Family Caviidae
Cavies or guinea-pigs: 23 species
Members of this South American family are found in rocky areas, savannas, forest edges and swamps. They have fairly coarse coats, large head, long thin limbs and rudimentary tails.
Family Hydrochoeridae
There is one species: the Capybara Hydrochoerus hydrochaeris - the largest living rodent. The capybara is semi-aquatic, living in groups by rivers and lakes in Central and South America. It has a broad head, short rounded ears and webbed feet. There is a bare raised gland on the top of the snout in the adult male.
Family Dinomyidae
There is one species: the Pacarana Dinomys branickii - found in forests on the lower slopes of the Andes. It is thick-set with a short stout furry tail, short ears and limbs and long claws and whiskers.
Family Dasyproctidae
Agoutis, acuchis and pacas: 30 species
Members of this family have long legs, small thick hoof-like claws and a coarse thick coat.
Family Chinchillidae
Chinchillas and viscachas: 6 species
Most chinchillas are found in the foothills of the southern Andes. They have a large head, broad snout, large eyes and ears, and a long fine coat. Their hind limbs are adapted for jumping, but they run, leap or creep on all fours.
Family Capromyidae
Coypus and hutias: 10 species
A family of robust, often aquatic rodents; its members have small ears and eyes, short limbs, prominent claws, and a sparsely haired tail.
Family Octodontidae
Octodonts: 8 species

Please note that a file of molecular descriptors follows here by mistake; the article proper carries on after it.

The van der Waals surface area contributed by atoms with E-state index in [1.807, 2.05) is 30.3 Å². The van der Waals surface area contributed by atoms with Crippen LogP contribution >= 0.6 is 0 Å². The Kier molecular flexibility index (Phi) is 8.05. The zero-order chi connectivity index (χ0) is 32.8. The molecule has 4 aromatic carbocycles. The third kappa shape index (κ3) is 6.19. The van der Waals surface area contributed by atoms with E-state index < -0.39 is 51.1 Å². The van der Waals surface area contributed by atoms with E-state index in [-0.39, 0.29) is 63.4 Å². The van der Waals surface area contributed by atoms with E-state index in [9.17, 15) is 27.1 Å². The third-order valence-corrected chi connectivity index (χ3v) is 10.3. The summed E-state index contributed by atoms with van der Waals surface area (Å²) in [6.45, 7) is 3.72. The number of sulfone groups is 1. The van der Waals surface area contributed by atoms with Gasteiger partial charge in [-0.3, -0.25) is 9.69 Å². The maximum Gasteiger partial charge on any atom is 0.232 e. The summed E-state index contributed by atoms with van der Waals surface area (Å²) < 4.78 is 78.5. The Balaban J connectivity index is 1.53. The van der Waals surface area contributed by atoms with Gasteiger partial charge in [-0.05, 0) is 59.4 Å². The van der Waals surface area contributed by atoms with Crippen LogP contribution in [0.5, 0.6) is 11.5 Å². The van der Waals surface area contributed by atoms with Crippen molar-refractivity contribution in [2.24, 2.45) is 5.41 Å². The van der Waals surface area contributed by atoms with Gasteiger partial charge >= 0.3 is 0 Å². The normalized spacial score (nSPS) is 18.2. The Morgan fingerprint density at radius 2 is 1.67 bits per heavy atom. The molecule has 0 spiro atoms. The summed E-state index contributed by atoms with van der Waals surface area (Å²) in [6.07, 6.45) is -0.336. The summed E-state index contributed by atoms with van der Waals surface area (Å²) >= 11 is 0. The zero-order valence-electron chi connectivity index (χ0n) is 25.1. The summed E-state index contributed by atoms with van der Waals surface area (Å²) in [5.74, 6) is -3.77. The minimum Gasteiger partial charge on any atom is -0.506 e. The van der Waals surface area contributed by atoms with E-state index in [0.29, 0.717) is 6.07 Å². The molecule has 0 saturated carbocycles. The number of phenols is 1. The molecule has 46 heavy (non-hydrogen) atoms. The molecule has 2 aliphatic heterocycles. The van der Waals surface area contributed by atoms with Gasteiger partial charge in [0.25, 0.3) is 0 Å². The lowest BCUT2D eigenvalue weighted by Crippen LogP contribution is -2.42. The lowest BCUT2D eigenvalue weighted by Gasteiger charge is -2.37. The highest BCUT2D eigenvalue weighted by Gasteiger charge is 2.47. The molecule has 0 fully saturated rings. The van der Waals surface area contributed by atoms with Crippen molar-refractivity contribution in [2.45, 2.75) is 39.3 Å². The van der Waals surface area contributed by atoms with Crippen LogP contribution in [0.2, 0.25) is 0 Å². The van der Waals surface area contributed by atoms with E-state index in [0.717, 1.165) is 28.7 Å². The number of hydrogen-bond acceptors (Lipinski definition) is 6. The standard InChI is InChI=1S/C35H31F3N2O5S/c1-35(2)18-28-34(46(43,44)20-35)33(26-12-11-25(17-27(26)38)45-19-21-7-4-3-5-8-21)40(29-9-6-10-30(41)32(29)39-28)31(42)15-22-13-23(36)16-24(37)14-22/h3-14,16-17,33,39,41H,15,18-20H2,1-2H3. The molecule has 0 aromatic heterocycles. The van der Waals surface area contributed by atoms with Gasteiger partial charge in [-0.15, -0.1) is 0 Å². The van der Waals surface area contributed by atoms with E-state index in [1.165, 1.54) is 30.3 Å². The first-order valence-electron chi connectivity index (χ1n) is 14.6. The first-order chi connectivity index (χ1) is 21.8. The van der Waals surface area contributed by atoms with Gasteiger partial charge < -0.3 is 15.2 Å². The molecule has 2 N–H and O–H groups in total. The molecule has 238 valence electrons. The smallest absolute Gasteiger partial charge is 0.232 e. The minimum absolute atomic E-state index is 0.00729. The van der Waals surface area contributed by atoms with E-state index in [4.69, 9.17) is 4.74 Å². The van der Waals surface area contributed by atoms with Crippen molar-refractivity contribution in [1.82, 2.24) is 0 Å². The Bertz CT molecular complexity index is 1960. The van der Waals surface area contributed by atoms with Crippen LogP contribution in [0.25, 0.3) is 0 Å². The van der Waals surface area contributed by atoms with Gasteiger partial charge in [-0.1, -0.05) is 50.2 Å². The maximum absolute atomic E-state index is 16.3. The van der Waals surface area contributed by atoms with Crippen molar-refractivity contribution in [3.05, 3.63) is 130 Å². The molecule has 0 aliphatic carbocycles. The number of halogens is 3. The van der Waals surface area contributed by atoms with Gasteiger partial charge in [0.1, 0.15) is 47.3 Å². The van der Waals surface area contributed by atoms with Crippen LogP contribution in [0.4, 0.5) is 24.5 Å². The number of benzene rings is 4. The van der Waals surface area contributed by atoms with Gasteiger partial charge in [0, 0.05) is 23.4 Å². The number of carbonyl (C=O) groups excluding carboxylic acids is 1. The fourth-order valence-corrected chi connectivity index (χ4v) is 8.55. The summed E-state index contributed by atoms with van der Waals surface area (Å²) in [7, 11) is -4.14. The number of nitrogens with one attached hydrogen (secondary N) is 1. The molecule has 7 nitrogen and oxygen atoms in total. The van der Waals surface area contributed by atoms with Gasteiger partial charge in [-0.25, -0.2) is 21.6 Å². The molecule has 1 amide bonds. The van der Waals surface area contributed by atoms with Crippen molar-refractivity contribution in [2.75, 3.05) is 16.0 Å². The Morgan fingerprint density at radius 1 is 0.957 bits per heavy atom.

These rat-like animals have long, silky body fur and coarsely haired tails which some species carry erect when running. They are found in South America from coastal regions up to 10,000 ft and live in burrows.
Family Ctenomyidae
Tuco-tucos: 26 species
Tuco-tucos resemble pocket gophers but have no cheek pouches. They make their burrows in dry sandy soil.
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Family Abrocomidae
Chinchilla rats: 2 species
These rodents, which have long dense underfur with fine guard hairs, are rat-like in appearance, with large eyes and ears, finely haired tails, short limbs and weak claws which are hollow underneath.
Family Echimyidae
Spiny rats: 75 species
Rat-like in general appearance, these rodents of Central and South America generally have bristly fur.
Family Thryonomyidae
Cane rats: 6 species
These rodents, widespread in Africa, have bristly hairs, flattened and grooved along their upper surfaces, growing in groups of five or six.
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Family Petromyidae
There is one species: Rock rat Petromus typicus - a squirrel-like rodent from south-western Africa. It has flexible ribs which enable it to squeeze through narrow crevices.
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Family Bathyergidae
African mole-rats: 50 species
Like other burrowing mammals, mole-rats have stocky bodies, strong feet, short tails and limbs, and small eyes and ears.
Family Ctenodactylidae
Gundis and Speke's pectinator: 8 species
The gundis of northern Africa look like guinea-pigs. They have soft fur and comb-like brushes of bristles on two digits of the hind feet for cleaning fur.